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Clemson offense is only going to get better

Despite being 5-0 and ranked second in the nation, Clemson has not played its best game, yet. Granted the Tigers have looked good in reeling off five victories to start the 2017 season, but they have not always looked good in doing it.

In this past Saturday’s win at Virginia Tech, the Tigers totaled 271 yards and scored 17 points in the opening half. However, it was a different story in the second half as they managed just 61 yards and seven points.

“I think this still is a young group,” co-offensive coordinator Tony Elliott said on Monday. “We are still building this chemistry every day in practice, every single game that we play. The good thing is that we have been challenged early in the season so I think we know what kind of character we have.”

Clemson has been challenged by some of the best teams in college football, at least according to the Associated Press. The Tigers became the first team in the history of college football to win three games over top 15 ranked opponents in the month of September.

During that stretch, which also included blowout wins over Kent State and Boston College, the offense had its ups and downs.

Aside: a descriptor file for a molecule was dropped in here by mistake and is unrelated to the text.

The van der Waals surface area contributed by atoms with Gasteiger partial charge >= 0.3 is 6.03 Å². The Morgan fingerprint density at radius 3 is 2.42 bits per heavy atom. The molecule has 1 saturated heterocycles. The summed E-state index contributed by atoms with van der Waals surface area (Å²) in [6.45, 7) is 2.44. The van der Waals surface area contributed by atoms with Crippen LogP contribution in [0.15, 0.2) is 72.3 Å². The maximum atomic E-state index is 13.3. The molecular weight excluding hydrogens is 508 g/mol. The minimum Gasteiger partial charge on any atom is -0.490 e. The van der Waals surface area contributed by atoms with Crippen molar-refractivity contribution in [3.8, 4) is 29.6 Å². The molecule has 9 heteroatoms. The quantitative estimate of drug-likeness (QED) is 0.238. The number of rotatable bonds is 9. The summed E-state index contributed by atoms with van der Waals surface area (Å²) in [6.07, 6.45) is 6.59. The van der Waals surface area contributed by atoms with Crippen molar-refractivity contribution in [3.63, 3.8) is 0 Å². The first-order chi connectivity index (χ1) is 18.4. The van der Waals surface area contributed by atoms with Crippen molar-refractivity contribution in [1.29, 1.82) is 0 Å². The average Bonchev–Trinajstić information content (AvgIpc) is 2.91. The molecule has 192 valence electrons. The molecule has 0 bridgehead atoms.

It struggled against Auburn’s nationally ranked defense, but found just enough offense to get the job done. It was the exact opposite against Louisville as they tallied 613 yards and scored 47 points. Then against the Hokies they had a great first half, but struggled to execute at times in the second half.

“We are still young,” Elliott said. “There are a lot of things we can improve upon. (The Virginia Tech game) is going to be great film for us to coach off of. Obviously, coming out of it statistically, we are not where we are used to being, but we did what we needed to do to win the game so there is a positive there.

“They went into a hostile environment and did not turn the ball over so they have the making of being a very strong unit, but we still have to go back to work.”

Elliott said there is a lot of work to be done, and he looks at his own unit as an example. He feels his running backs can do more than they have done to this point.

“We have to play better without the ball,” he said. “I think when we get the ball, and we get opportunities, we do a good job, but we can be more physical without the ball. We can really impact the game.”

Elliott says each coach has something to coach off of, and it’s only going to make them better because of it.

“It is kind of like 2015, where we kind of built, built and built,” he said. “I think we kind of get compared a lot to last year in 2016. But that was an offense that had two years of chemistry and continuity together. Where this is a unit that is kind of stepping on the scene, and with each game I think we are going to get better.”

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